Jameson Taillon shares the story of the text he sent to Liam Hendriks after his cancer diagnosis

White Sox closer Liam Hendriks made his emotional return to the Guaranteed Rate Field mound Monday. When he explained his quick return, he highlighted a message from Taillon.

SHARE Jameson Taillon shares the story of the text he sent to Liam Hendriks after his cancer diagnosis
Liam Hendriks of the White Sox reacts against the Los Angeles Angels on Monday.

Liam Hendriks of the White Sox reacts against the Los Angeles Angels on Monday.

Michael Reaves/Getty Images

When Jameson Taillon was working his way back from testicular cancer surgery in 2017, he reached out to Rockies pitcher Chad Bettis for advice. Some six years later, Taillon would pass on Bettis’ message to White Sox closer Liam Hendriks.

Hendriks made his season debut in an emotional eighth inning at Guaranteed Rate Field on Monday in the Sox’ 6-4 loss to the Angels. It had been only 45 days since his last chemotherapy treatment for stage 4 non-Hodgkin’s lymphoma.

To explain his quick return, earlier this month Hendriks highlighted a text that Taillon sent him Jan. 30, a few weeks after Hendriks made his diagnosis public.

“It’s your journey,” Hendriks read from the text messages on his phone. “Nobody can tell you what to feel or what to do baseball-wise. Do whatever you feel is right.”

That, in a nutshell, was what Bettis told Taillon back in 2017. Bettis also was undergoing testicular cancer treatment. He ended up needing chemotherapy in addition to surgery, which extended his timeline past Taillon’s.

Taillon reached out to ask: “Am I crazy for trying to come back too quickly?”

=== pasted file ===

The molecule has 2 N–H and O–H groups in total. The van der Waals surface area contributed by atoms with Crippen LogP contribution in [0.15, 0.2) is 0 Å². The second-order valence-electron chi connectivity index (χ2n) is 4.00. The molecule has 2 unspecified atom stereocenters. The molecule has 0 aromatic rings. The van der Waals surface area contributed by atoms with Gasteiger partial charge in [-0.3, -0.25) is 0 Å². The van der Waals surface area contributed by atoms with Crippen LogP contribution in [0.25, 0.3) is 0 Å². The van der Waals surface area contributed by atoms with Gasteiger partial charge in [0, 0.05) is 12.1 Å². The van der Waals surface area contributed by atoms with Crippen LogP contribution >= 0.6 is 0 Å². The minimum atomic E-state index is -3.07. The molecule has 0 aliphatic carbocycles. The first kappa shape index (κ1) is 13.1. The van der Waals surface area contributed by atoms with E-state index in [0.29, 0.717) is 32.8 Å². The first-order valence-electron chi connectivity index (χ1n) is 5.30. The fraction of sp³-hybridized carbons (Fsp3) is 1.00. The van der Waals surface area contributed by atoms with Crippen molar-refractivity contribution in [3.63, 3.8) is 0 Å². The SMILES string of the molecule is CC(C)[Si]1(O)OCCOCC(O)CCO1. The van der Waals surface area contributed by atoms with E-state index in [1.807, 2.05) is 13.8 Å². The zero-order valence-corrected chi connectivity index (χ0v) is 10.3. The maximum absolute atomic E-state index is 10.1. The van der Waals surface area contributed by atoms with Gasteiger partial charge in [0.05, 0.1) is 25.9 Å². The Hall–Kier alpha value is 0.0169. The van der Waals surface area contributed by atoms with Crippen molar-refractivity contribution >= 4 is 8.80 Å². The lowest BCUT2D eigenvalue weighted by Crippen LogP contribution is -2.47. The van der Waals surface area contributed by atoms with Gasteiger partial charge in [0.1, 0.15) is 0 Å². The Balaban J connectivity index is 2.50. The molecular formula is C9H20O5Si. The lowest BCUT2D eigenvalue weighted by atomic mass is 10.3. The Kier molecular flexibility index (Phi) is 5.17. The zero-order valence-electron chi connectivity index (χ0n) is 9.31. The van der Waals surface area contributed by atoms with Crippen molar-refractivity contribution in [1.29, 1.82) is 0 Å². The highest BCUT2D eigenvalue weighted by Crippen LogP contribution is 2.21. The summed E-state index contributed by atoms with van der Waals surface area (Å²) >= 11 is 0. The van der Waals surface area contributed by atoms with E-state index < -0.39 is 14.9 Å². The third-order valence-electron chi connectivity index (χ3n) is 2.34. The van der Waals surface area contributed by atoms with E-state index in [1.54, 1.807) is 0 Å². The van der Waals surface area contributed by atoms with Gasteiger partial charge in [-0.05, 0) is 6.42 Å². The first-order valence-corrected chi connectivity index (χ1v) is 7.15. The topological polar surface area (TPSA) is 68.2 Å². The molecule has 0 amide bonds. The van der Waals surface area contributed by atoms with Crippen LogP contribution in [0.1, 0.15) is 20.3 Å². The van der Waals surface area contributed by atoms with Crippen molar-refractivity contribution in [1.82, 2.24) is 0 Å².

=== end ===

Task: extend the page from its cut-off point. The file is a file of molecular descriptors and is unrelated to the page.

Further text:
Bettis’ answer, Taillon recalls, was an unequivocal no.

“That’s something that I really appreciated at the time,” Taillon said in a conversation with the Sun-Times this month. “No one can judge you, and no one’s going through what you’re going through. If it feels right, it feels right. Get after it. And on the flip side, if you need time, then take your time. It goes both ways. So it’s not like you need to adhere to anyone else’s timeline but your own.”

Taillon listened to his body and stopped questioning his desire to be back on the mound and with his teammates. He was playing in the big leagues again less than six weeks after his diagnosis.

Hendriks said he threw a bullpen session in the days after that text from Taillon.

“Before that, I was just planning to play catch, making sure I was staying somewhat fit and then moving forward,” Hendriks said. “That was one of the messages that really hit me, hit me in the eyes.”

It was one of many he received from fellow players and cancer survivors.

“You never want to be a part of that community, the cancer community,” Taillon said, “but once you get diagnosed, and once you go through it, it opens your eyes to how powerful that community is. And people feel comfortable sharing their stories with you and how they’ve been affected by it. You can impact people, and it’s just really cool.”

Taillon pointed to the “Struckout cancer” shirt Hendriks wore in his May 3 news conference before going on a rehab assignment with Triple-A Charlotte.

“That can be super-powerful,” Taillon said. “So happy to see him using his platform and happy to see him back out there.”

Injury updates

Outfielder Cody Bellinger (bruised left knee) is progressing in his recovery and went through batting-cage work and throwing Tuesday, the Cubs said. Reliever Brad Boxberger (strained right forearm) played catch Sunday and Monday, so Tuesday was a light day on his rehab schedule. He’s set to throw again Wednesday.

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